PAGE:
Vanadium Redox Flow Battery: What’s Next in Renewable Energy

By Brian Wallace Brian Wallace has been verified by Muck Rack's editorial team
Published on April 4, 2021

By 2025, the global market for renewable energy will reach $1.5 trillion.  That is major growth from where the industry was in 2019, when solar and wind energy generated $18.7 billion and $14 billion in respective investments.  In that year, renewable energy powered millions of homes and hundreds of thousands of jobs, a figure likely to grow as the market does. Let’s take a deeper look at renewable energy solutions which include the vanadium redox flow battery.

While world governments are encouraging the switch to sustainable energy, private demand is also strong.  71% of America thinks clean energy should be a priority, and nearly half of consumers would be willing to pay more per month in electricity bills if it meant their energy came from a renewable source.  Beyond environmental concerns, 58% of Americans also believe renewable energy will improve the economy, in no small part due to the jobs it creates.

Renewable Energy to the Rescue

For renewable energy to achieve its potential will require a battery, such as the vanadium redox flow battery.  In 2019, less than 5% of behind-the-meter solar systems had a battery.  Batteries address the biggest shortfall in the most popular renewable energy sources. Batteries can store energy generated on windy and sunny days to be used on cloudy days and windless nights.  Prior to battery usage, residential solar users simply sold their excess power to utility companies in a system called “net metering”.  Since utility companies are lobbying in 43 states to phase out net metering, a power storage system is the only way residential solar will remain financially viable.

Lithium-ion batteries, invented in 1912, today power everything from electric vehicles to smartphones.  By next year, lithium-ion batteries are expected to fuel 61% of demand. This battery class is the best available option for mobile applications, but it has a few limitations in long duration, energy intensive, and stationary uses. To start, the battery storage capacity degrades over time. Fully discharging the battery shortens its usable lifespan. Also, for a technology indispensable for the green revolution, lithium-ion production and disposal have many sustainability problems. Lithium mining scars landscapes and creates mountains of discarded salt. Extracting lithium can leach toxic chemicals into the water supply. Variation in materials makes recycling difficult and costly, and improper disposal can contaminate soil and water. Those deeply invested in sustainability should look for an alternative to lithium-ion batteries.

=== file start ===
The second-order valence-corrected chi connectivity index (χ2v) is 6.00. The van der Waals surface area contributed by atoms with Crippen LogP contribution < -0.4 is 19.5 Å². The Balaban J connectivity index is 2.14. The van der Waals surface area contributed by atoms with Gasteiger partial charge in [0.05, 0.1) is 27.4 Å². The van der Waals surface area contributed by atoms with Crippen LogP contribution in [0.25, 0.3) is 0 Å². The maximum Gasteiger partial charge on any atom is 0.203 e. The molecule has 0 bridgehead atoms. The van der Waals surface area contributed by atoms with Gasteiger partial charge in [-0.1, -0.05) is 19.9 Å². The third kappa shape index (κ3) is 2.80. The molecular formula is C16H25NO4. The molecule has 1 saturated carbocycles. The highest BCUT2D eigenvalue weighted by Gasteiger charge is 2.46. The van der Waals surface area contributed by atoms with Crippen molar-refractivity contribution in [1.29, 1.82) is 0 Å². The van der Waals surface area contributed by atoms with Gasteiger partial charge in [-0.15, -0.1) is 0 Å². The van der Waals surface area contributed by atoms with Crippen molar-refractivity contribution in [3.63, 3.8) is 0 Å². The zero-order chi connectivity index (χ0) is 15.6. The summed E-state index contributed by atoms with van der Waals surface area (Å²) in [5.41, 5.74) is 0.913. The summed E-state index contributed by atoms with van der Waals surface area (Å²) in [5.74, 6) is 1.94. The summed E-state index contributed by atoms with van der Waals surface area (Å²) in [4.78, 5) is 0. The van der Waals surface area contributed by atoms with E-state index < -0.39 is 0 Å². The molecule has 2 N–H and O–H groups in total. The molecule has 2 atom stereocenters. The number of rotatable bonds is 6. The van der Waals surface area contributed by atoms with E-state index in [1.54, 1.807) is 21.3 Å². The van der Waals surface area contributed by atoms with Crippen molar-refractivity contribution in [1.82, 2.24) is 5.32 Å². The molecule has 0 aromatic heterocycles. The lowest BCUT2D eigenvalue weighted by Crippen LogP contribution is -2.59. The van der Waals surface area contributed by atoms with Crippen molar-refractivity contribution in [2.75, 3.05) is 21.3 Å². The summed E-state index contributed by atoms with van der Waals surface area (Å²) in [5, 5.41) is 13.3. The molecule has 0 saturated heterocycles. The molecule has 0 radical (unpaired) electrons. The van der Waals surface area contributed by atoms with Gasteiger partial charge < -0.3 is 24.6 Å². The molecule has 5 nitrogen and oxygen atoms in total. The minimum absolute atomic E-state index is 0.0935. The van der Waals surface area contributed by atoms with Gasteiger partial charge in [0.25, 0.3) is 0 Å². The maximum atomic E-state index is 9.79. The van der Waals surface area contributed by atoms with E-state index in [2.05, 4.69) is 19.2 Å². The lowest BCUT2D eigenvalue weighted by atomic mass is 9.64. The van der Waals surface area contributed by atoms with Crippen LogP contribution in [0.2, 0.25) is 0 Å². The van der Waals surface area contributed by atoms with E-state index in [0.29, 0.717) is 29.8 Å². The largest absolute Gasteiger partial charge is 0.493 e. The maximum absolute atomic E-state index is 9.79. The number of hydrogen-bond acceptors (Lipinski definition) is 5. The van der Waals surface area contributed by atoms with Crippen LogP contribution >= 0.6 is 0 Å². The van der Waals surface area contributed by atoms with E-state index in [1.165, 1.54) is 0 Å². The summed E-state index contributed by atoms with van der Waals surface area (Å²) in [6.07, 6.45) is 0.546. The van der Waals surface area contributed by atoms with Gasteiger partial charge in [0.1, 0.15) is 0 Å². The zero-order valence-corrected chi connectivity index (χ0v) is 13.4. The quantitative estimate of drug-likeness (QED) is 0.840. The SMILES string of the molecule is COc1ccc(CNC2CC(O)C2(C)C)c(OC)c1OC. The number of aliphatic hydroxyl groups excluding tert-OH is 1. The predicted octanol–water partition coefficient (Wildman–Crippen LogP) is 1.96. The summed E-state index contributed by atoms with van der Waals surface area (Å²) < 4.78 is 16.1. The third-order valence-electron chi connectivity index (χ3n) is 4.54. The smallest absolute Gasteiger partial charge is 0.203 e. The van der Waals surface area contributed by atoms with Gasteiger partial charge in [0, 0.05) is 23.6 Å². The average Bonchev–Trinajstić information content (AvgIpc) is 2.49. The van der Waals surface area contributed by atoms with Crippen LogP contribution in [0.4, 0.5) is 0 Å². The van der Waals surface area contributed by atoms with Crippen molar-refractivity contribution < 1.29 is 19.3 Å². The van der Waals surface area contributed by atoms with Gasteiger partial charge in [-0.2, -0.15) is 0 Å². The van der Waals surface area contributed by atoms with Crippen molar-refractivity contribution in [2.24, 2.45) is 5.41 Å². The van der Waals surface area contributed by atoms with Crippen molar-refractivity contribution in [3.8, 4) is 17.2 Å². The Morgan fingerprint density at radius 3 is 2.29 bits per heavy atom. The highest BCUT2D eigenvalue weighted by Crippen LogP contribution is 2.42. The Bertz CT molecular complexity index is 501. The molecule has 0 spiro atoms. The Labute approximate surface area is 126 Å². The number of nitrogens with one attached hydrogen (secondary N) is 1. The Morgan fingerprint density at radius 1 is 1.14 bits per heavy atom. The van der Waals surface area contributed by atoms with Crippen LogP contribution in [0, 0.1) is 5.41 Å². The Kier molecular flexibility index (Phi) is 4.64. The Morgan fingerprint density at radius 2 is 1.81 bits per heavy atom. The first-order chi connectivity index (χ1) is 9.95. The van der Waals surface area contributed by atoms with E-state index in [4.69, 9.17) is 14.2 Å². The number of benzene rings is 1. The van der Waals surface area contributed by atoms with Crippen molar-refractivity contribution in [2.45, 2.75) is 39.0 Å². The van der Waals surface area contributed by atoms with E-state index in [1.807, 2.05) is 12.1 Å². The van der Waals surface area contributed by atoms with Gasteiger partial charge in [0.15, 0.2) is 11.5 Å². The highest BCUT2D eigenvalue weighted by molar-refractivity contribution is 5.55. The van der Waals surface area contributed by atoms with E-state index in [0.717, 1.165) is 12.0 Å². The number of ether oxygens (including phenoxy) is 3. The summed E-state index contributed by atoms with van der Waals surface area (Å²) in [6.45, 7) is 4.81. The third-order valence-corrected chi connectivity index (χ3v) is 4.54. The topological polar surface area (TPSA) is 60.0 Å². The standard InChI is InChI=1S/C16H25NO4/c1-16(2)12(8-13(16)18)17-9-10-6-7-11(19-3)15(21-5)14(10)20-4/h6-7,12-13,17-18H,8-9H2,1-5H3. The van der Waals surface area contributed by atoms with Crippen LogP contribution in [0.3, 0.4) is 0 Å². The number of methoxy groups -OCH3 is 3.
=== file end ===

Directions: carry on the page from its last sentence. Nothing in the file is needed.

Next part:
Introducing the Vanadium Redox Flow Battery

That alternative? Vanadium redox flow batteries.  Unlike their lithium-ion counterparts, vanadium flow batteries don’t degrade. They can fully charge and discharge throughout 25 years of useful life. These batteries more sustainable than lithium-ion. The electrolyte is 100% reusable in a new battery and recycled vanadium retains full functionality. Vanadium flow batteries are not flammable, don’t explode, and are more resilient to temperature extremes, making them safer for long term energy storage.

Vanadium redox flow batteries are a greener battery for the green future.

The Modern Energy Market
By Brian Wallace Brian Wallace has been verified by Muck Rack's editorial team

Brian Wallace is a Columnist at Grit Daily. He is an entrepreneur, writer, and podcast host. He is the Founder and President of NowSourcing and has been featured in Forbes, TIME, and The New York Times. Brian previously wrote for Mashable and currently writes for Hacker Noon, CMSWire, Business 2 Community, and more. His Next Action podcast features entrepreneurs trying to get to the next level. Brian also hosts #LinkedInLocal events all over the country, promoting the use of LinkedIn among professionals wanting to grow their careers.

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